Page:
Liraglutide is a GLP-1 analogue with 97% sequence homology to human GLP-1 that binds to and activates the GLP-1 receptor. The GLP-1 receptor is the target for native GLP-1, an endogenous incretin hormone that potentiates glucose-dependent insulin secretion from the pancreatic beta cells. Unlike native GLP-1, liraglutide has a pharmacokinetic and pharmacodynamic profile in humans suitable for once daily administration.
Lixisenatide is a selective GLP-1 receptor agonist. The GLP-1 receptor is the target for native GLP-1, an endogenous incretin hormone that potentiates glucose-dependent insulin secretion from the pancreatic beta cells.
Metformin is a biguanide with antihyperglycaemic effects, lowering both basal and postprandial plasma glucose. It does not stimulate insulin secretion and therefore does not produce hypoglycaemia.
Miglitol is a reversible inhibitor of intestinal alpha-glucosidases. Under the influence of miglitol, the digestion of complex carbohydrates into absorbable monosaccharides in the small intestine is dosedependently delayed. Administration of miglitol thus leads to reduced postprandial hyperglycaemia and a smoothing effect on fluctuations in the daily blood glucose profile.
Nateglinide is an amino acid (phenylalanine) derivative, which is chemically and pharmacologically distinct from other antidiabetic agents. Nateglinide is a rapid, short-acting oral insulin secretagogue. Its effect is dependent on functioning beta cells in the pancreas islets.
Phenformin is a biguanide hypoglycemic agent with actions and uses similar to those of metformin. It activates AMP-activated protein kinase (AMPK) and inhibits mTORC1 signaling. Phenformin used for the treatment of diabetes. Phenformin exerts potential anti-neoplastic action.
Pioglitazone effects may be mediated by a reduction of insulin resistance. Pioglitazone appears to act via activation of specific nuclear receptors (peroxisome proliferator activated receptor gamma) leading to increased insulin sensitivity of liver, fat and skeletal muscle cells in animals. Treatment with pioglitazone has been shown to reduce hepatic glucose output and to increase peripheral glucose disposal in the case of insulin resistance.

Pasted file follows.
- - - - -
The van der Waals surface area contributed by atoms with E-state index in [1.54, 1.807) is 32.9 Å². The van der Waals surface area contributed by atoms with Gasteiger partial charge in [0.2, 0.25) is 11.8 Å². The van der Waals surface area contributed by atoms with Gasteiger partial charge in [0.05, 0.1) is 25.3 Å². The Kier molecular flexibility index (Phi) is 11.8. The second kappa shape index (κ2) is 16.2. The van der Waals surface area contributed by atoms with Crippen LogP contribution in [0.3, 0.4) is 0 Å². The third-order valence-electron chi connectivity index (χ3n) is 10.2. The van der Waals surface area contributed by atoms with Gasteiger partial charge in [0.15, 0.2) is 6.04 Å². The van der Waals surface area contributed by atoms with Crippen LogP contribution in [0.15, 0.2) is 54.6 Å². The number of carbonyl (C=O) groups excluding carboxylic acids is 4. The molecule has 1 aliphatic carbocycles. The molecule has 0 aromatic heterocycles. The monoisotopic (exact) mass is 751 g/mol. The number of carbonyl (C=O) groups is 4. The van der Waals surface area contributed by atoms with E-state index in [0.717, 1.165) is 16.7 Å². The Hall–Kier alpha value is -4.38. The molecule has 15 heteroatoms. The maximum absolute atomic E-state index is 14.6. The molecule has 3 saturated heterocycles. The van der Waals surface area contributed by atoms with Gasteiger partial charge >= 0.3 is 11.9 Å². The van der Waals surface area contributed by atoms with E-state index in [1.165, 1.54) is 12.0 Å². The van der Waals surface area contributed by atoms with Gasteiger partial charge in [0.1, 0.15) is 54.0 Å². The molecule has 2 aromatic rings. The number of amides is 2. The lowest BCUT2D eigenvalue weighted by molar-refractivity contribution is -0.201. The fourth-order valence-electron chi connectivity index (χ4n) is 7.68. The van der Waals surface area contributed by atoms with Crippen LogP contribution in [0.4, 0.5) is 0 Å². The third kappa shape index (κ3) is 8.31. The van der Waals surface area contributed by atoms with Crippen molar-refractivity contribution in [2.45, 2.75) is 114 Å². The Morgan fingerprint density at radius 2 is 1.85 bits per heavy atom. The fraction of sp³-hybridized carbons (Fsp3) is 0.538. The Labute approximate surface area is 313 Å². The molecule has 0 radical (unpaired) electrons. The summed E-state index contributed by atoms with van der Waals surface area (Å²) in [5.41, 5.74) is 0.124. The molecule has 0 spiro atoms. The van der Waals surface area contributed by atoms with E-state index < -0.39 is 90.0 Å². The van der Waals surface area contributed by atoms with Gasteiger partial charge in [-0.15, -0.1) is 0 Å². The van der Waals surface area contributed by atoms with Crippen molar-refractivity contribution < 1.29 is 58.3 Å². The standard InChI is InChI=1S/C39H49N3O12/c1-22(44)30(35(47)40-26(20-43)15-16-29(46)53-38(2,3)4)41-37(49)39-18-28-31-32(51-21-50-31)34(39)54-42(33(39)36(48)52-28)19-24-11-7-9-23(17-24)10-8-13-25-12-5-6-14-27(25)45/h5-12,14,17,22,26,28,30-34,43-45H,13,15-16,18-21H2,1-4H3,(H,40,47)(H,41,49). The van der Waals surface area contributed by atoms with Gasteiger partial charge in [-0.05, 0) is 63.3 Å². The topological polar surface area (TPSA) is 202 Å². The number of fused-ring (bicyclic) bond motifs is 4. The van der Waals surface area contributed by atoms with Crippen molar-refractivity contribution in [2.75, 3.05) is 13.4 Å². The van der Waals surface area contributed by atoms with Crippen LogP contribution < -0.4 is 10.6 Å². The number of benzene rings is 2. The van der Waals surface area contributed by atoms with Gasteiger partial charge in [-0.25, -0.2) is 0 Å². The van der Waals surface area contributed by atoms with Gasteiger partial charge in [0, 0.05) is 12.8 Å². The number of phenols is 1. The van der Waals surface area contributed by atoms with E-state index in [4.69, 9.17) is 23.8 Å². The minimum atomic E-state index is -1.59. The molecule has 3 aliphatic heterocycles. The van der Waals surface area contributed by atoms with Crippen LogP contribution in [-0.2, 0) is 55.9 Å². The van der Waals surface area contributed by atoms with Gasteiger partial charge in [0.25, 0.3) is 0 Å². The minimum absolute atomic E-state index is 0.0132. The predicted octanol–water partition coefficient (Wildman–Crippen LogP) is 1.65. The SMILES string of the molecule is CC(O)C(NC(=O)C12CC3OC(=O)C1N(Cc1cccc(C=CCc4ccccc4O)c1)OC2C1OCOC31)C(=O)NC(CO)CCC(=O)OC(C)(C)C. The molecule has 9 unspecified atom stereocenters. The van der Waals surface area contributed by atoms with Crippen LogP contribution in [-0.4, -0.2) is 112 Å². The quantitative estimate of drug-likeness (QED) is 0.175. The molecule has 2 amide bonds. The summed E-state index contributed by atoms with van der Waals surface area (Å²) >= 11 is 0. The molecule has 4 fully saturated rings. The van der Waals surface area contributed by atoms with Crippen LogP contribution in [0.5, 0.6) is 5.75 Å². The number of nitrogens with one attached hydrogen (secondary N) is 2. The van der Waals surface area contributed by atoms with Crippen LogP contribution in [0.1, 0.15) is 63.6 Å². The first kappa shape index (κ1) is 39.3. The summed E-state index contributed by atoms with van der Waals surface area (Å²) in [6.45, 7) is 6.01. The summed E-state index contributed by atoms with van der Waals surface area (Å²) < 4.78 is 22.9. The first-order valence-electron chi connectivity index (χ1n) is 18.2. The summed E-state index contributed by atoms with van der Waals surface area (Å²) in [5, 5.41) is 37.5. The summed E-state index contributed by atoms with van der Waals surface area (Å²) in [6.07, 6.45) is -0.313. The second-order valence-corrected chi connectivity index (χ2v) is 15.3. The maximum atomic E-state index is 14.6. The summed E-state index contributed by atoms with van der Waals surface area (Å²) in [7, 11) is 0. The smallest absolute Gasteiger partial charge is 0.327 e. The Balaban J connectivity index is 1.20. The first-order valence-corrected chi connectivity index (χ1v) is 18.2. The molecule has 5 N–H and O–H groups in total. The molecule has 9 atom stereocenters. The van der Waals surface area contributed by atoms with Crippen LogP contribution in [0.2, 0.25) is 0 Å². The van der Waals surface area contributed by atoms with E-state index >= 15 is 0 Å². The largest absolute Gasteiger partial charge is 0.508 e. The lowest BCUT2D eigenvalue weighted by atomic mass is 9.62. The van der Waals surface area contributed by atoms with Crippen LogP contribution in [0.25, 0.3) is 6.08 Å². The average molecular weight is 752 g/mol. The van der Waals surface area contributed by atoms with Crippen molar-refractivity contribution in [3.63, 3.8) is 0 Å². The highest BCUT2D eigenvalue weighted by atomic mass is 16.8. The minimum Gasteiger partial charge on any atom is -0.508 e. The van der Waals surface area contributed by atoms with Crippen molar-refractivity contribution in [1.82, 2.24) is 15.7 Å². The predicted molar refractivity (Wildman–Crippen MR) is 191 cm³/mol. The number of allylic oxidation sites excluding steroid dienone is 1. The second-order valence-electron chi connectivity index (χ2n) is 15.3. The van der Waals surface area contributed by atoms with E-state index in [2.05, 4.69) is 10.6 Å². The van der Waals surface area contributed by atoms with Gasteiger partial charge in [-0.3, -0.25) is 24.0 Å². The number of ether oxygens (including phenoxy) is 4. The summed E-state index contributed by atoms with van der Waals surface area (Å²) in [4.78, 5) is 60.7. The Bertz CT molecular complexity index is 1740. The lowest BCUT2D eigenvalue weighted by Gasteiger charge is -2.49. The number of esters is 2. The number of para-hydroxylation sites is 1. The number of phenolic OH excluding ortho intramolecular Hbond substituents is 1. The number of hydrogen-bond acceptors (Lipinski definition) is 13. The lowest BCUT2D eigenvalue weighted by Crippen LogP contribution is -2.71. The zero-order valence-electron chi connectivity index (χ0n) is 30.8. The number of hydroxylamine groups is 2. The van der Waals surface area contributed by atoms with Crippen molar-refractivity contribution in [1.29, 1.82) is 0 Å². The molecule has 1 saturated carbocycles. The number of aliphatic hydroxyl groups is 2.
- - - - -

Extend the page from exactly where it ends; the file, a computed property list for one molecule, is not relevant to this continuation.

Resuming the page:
Pramlintide is an analog of human amylin. In human studies, pramlintide, acting as an amylin analog, slows gastric emptying, reduces the postprandial rise in plasma glucagon, and modulates satiety leading to decreased caloric intake.
Repaglinide is a short-acting oral secretagogue. Repaglinide lowers the blood glucose levels acutely by stimulating the release of insulin from the pancreas, an effect dependent upon functioning β-cells in the pancreatic islets.
Rosiglitazone is a selective agonist at the PPARγ (peroxisomal proliferator activated receptor gamma) nuclear receptor and is a member of the thiazolidinedione class of anti-diabetic agents. It reduces glycaemia by reducing insulin resistance at adipose tissue, skeletal muscle and liver.
Saxagliptin is a highly potent (Ki: 1.3 nM), selective, reversible, competitive, DPP4 inhibitor. Saxagliptin improves glycaemic control by reducing fasting and postprandial glucose concentrations in patients with type 2 diabetes.
Semaglutide is a GLP-1 receptor agonist. It acts in the same way as GLP-1 (a hormone produced in the gut) by increasing the amount of insulin that the pancreas releases in response to food. This helps with the control of blood glucose levels.
Sitagliptin is a member of a class of oral anti-hyperglycaemic agents called dipeptidyl peptidase 4 (DPP-4) inhibitors. The improvement in glycaemic control observed with this medicinal product may be mediated by enhancing the levels of active incretin hormones.
Sotagliflozin is a dual inhibitor of sodium glucose cotransporter type 1 (SGLT1) and SGLT2. Local intestinal inhibition of SGLT1, the major transporter for glucose absorption, delays and reduces glucose absorption in the proximal intestine, resulting in a blunting and delay of postprandial hyperglycaemia.
Tolbutamide is an oral antihyperglycemic agent used for the treatment of non-insulin-dependent diabetes mellitus (NIDDM). It is structurally similar to acetohexamide, chlorpropamide and tolazamide and belongs to the sulfonylurea class of insulin secretagogues, which act by stimulating β cells of the pancreas to release insulin.
Vildagliptin enhances the sensitivity of beta cells to glucose, resulting in improved glucose-dependent insulin secretion by increasing the endogenous levels of these incretin hormones. The administration of vildagliptin results in a rapid and complete inhibition of DPP-4 activity, resulting in increased fasting and postprandial endogenous levels of the incretin hormones GLP-1 (glucagon-like peptide 1) and GIP (glucose-dependent insulinotropic polypeptide).